We propose a superconducting qubit design, based on a tunable rf SQUID and nanowire kinetic inductors, which has a dramatically reduced transverse electromagnetic coupling to its environment, so that its excited state should be metastable. If electromagnetic interactions are in fact responsible for the current excited-state decay rates of superconducting qubits, this design should result in a qubit lifetime orders of magnitude longer than currently possible. Furthermore, since accurate manipulation and readout of superconducting qubits is currently limited by spontaneous decay, much higher fidelities may be realizable with this design.
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Summary

We propose a superconducting qubit design, based on a tunable rf SQUID and nanowire kinetic inductors, which has a dramatically reduced transverse electromagnetic coupling to its environment, so that its excited state should be metastable. If electromagnetic interactions are in fact responsible for the current excited-state decay rates of superconducting...

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Operation and optimization of silicon-diode-based optical modulators

Published in:
IEEE J. Sel. Top. in Quantum Electron., Vol. 16, No. 1, January/February 2010, pp. 165-172.

Summary

An optical modulator in silicon based on a diode structure has been operated in both forward and reverse bias. This modulator achieves near state-of-the-art performance in both modes, thereby making this device idea for comparing the two modes of operation. In reverse bias, the device has a V[pi]L of 4.9 V-cm and a bandwidth of 26GHz. In forward bias, the device is very sensitive, a V[pi]L a slow as 0.0025 V-cm has been achieved, but the bandwidth is only 100 MHz. A ndw geometyr for a reverse-bias device is proposed, and it is predicted to achieve a V[pi]L of 0.5V.cm.
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Summary

An optical modulator in silicon based on a diode structure has been operated in both forward and reverse bias. This modulator achieves near state-of-the-art performance in both modes, thereby making this device idea for comparing the two modes of operation. In reverse bias, the device has a V[pi]L of 4.9...

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High-fidelity quantum operations on superconducting qubits in the presence of noise

Published in:
Phys. Rev. Lett., Vol. 101, No. 7, 15 August 2008, 070501.

Summary

We present a scheme for implementing quantum operations with superconducting qubits. Our approach "coupler" qubit to mediate a controllable interaction between data qubits, pulse sequences which strongly mitigate the effects of 1/f flux noise, and a high-Q resonator-based local memory. We develop a Monte Carlo simulation technique capable of describing arbitrary noise-induced dephasing and decay, and demonstrate in this system a set of universal gate operations with O(10^-5) error probabilities in the presence of experimentally measured levels of 1=f noise. We then add relaxation and quantify the decay times required to maintain this error level.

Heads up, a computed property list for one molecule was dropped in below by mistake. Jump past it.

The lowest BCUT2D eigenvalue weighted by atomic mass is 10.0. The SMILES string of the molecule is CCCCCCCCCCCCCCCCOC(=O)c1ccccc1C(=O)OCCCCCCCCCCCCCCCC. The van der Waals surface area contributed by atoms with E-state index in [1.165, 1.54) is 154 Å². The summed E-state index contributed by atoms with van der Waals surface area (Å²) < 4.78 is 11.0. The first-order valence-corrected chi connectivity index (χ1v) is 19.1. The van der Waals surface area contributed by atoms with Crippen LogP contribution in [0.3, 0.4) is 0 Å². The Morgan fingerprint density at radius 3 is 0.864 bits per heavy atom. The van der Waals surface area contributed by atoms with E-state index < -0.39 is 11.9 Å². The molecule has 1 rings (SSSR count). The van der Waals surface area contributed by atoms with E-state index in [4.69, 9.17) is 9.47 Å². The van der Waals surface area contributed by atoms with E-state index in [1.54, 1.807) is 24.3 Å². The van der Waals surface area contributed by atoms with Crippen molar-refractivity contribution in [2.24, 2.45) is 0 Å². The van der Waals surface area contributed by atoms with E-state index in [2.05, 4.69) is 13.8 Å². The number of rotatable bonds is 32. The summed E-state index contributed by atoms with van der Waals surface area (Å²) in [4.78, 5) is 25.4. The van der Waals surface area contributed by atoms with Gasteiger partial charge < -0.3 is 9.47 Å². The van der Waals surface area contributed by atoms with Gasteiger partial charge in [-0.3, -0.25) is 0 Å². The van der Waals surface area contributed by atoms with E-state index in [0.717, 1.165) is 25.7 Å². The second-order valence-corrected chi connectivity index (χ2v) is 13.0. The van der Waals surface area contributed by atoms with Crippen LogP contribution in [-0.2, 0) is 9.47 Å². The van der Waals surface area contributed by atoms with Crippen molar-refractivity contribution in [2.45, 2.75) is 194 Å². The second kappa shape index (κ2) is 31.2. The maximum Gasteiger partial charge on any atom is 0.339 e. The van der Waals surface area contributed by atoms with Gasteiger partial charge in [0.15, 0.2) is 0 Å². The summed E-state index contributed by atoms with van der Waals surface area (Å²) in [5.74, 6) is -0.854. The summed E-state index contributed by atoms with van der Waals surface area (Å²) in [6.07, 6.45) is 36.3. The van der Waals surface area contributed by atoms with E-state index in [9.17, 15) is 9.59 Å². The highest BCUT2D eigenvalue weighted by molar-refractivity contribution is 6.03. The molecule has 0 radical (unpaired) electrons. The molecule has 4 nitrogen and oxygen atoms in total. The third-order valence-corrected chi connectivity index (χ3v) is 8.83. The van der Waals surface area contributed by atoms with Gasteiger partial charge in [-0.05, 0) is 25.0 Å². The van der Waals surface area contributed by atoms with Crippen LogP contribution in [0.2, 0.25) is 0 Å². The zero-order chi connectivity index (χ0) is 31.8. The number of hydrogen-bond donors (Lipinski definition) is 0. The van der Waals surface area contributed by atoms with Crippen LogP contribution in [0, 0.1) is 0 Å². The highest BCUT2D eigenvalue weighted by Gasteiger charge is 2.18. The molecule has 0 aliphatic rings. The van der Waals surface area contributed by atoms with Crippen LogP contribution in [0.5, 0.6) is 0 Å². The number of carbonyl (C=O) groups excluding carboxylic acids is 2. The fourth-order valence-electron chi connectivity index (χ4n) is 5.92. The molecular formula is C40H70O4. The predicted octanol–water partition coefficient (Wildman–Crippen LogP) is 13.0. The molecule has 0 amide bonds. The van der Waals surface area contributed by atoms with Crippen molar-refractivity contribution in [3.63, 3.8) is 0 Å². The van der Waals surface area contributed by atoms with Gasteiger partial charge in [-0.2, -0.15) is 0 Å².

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Summary

We present a scheme for implementing quantum operations with superconducting qubits. Our approach "coupler" qubit to mediate a controllable interaction between data qubits, pulse sequences which strongly mitigate the effects of 1/f flux noise, and a high-Q resonator-based local memory. We develop a Monte Carlo simulation technique capable of describing...

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All silicon infrared photodiodes: photo response and effects of processing temperature

Summary

CMOS compatible infrared waveguide Si photodiodes are made responsive from 1100 to 1750 nm by Si+ implantation and annealing. This article compares diodes fabricated using two annealing temperatures, 300 and 475C. 0.25-mm-long diodes annealed to 300C have a response to 1539 nm radiation of 0.1 A W-1 at a reverse bias of 5 V and 1.2 A W-1 at 20 V. 3-mm-long diodes processed to 475C exhibited two states, L1 and L2, with photo responses of 0.3 +/-0.1 A W-1 at 5 V and 0.7 +/-10.2 A W-1 at 20 V for the L1 state and 0.5 +/-0.2 A W-1 at 5 V and 4 to 20 A W-1 at 20 V for the L2 state. The diodes can be switched between L1 and L2. The bandwidths vary from 10 to 20 GHz. These diodes will generate electrical power from the incident radiation with efficiencies from 4 to 10 %.
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Summary